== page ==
Promoting observation, free range exploration, sense of place and citizen science, through the field notes of a naturalist.

Wednesday, 9 October 2013

Motor city

It's a fallacy that my life revolves around off the wall naturalist activities and the subsequent updating of this blog. Other things in a busy schedule include work, subsidising off-spring, watching TV sport and listening to progressive rock/metal music- see not such a nerd after all ! So for obvious reasons this posting is a liitle late in making it to the digital super highway.

Talking of highways the Sunday before last (29 September) I visited the land of the internal combustion engine where the fantasy of a race track promising thousands of jobs sit bumper to bumper with the dualling of the Heads of the Valleys road. My usual parking spot for easy access to Garnlydan Reservoir was barred by earthworks, traffic cones and tattooed construction driving trucks that when revved belched copious amounts of air-borne particulates (PM 10s?). A fluorescent tabard wearing workman with discoloured safety helmet worn at a jaunty angle crossed the road in front driving a dumper that bounced in tune with the uneven terrain of upland rhos pasture. So displaced to a lay-by just past a blue roadside sign marked Powys I proceeded to make my way in full late summer sunshine across pylon dominated landscape to said waterbody.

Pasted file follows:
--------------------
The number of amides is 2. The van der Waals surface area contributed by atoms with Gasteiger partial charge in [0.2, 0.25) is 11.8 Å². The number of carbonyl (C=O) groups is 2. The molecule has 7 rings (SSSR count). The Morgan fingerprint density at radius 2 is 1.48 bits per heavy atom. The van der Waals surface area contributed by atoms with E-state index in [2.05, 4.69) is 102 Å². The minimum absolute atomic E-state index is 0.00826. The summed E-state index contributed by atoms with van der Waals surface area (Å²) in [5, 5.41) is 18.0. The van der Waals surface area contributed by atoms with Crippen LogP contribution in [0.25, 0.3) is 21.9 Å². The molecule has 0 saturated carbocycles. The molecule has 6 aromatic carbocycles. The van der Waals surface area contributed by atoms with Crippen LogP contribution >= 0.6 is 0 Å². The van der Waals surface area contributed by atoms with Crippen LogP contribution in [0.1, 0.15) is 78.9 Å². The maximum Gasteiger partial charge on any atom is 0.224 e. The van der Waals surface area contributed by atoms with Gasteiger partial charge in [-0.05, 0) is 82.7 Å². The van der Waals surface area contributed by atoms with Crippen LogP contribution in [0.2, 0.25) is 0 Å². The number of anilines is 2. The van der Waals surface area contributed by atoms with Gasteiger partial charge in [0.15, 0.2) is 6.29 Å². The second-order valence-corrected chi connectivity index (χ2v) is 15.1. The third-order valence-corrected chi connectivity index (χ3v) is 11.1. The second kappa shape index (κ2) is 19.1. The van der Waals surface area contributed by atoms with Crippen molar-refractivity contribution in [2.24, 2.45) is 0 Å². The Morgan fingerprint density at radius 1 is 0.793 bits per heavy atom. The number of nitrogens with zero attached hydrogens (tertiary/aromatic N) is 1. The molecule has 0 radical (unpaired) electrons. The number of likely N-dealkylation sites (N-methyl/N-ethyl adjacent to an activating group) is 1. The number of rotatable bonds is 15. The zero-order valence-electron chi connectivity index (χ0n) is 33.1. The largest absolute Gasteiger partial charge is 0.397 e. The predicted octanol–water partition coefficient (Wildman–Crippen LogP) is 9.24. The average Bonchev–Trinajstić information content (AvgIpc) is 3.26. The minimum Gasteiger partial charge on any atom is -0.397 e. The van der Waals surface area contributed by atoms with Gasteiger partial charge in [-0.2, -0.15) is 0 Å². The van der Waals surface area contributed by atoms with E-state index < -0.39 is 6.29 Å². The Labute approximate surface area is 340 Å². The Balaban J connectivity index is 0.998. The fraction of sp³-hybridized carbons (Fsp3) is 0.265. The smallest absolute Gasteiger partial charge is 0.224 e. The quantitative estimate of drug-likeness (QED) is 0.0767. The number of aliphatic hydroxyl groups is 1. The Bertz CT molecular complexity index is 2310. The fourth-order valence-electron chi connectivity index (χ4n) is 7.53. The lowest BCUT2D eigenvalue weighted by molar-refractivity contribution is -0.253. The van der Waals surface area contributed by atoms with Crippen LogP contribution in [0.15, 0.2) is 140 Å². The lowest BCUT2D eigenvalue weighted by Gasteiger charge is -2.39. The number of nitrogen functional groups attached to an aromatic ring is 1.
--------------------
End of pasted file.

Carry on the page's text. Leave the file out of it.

En-route a stridulating meadow grasshopper was noted close to a chicane in the track but was barely audible between the noise of frequent drive-by bikers that seem to use the Llangattock road. Where a small quarry had developed a small pond black darter dragonflies were still on the wing, alighting on the dozen or so discarded tyres that now sit easy with carbon hungry aspirations of this area of Gwent. The reservoir itself was surprisingly low on water. Six wigeon flew in, possibly the same birds that were present at Beaufort Ponds earlier and a few gulls seemed unsettled mid water. Half a lap into a full circuit around the reservoir I put up three snipe. Fourteen lapwing then took flight moving around the reservoir set against the blue sky like an avian chequered flag and finally two redshank made it on to the podium.


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